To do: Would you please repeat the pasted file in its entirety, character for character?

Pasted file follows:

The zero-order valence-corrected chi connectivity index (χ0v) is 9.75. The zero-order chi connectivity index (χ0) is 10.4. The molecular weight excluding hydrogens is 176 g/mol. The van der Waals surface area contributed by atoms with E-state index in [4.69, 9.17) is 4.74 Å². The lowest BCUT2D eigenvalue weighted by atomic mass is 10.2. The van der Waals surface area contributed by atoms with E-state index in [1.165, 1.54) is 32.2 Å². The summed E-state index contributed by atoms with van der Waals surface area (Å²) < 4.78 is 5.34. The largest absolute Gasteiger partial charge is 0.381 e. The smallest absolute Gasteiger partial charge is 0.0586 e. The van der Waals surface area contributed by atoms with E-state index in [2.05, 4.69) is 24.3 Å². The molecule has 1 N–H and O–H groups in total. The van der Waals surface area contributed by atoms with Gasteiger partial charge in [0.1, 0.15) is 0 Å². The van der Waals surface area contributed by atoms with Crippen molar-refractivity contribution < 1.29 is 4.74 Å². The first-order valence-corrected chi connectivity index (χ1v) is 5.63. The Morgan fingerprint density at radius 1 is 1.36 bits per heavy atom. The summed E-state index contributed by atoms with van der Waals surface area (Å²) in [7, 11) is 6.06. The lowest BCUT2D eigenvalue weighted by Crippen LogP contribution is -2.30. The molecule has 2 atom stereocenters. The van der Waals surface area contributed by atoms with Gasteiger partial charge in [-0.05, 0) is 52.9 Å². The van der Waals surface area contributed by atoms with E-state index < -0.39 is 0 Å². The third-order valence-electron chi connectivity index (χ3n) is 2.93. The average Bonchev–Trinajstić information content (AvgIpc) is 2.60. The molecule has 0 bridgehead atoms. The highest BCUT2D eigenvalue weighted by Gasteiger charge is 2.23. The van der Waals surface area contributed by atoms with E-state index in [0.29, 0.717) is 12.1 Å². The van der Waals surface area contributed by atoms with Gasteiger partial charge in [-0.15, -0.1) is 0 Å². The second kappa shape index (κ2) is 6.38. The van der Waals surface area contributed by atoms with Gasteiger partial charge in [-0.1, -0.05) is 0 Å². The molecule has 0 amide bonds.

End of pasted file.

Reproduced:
The zero-order valence-corrected chi connectivity index (χ0v) is 9.75. The zero-order chi connectivity index (χ0) is 10.4. The molecular weight excluding hydrogens is 176 g/mol. The van der Waals surface area contributed by atoms with E-state index in [4.69, 9.17) is 4.74 Å². The lowest BCUT2D eigenvalue weighted by atomic mass is 10.2. The van der Waals surface area contributed by atoms with E-state index in [1.165, 1.54) is 32.2 Å². The summed E-state index contributed by atoms with van der Waals surface area (Å²) < 4.78 is 5.34. The largest absolute Gasteiger partial charge is 0.381 e. The smallest absolute Gasteiger partial charge is 0.0586 e. The van der Waals surface area contributed by atoms with E-state index in [2.05, 4.69) is 24.3 Å². The molecule has 1 N–H and O–H groups in total. The van der Waals surface area contributed by atoms with Gasteiger partial charge in [0.1, 0.15) is 0 Å². The van der Waals surface area contributed by atoms with Crippen molar-refractivity contribution < 1.29 is 4.74 Å². The first-order valence-corrected chi connectivity index (χ1v) is 5.63. The Morgan fingerprint density at radius 1 is 1.36 bits per heavy atom. The summed E-state index contributed by atoms with van der Waals surface area (Å²) in [7, 11) is 6.06. The lowest BCUT2D eigenvalue weighted by Crippen LogP contribution is -2.30. The molecule has 2 atom stereocenters. The van der Waals surface area contributed by atoms with Gasteiger partial charge in [-0.05, 0) is 52.9 Å². The van der Waals surface area contributed by atoms with E-state index < -0.39 is 0 Å². The third-order valence-electron chi connectivity index (χ3n) is 2.93. The average Bonchev–Trinajstić information content (AvgIpc) is 2.60. The molecule has 0 bridgehead atoms. The highest BCUT2D eigenvalue weighted by Gasteiger charge is 2.23. The van der Waals surface area contributed by atoms with E-state index in [0.29, 0.717) is 12.1 Å². The van der Waals surface area contributed by atoms with Gasteiger partial charge in [-0.15, -0.1) is 0 Å². The second kappa shape index (κ2) is 6.38. The van der Waals surface area contributed by atoms with Gasteiger partial charge in [-0.1, -0.05) is 0 Å². The molecule has 0 amide bonds.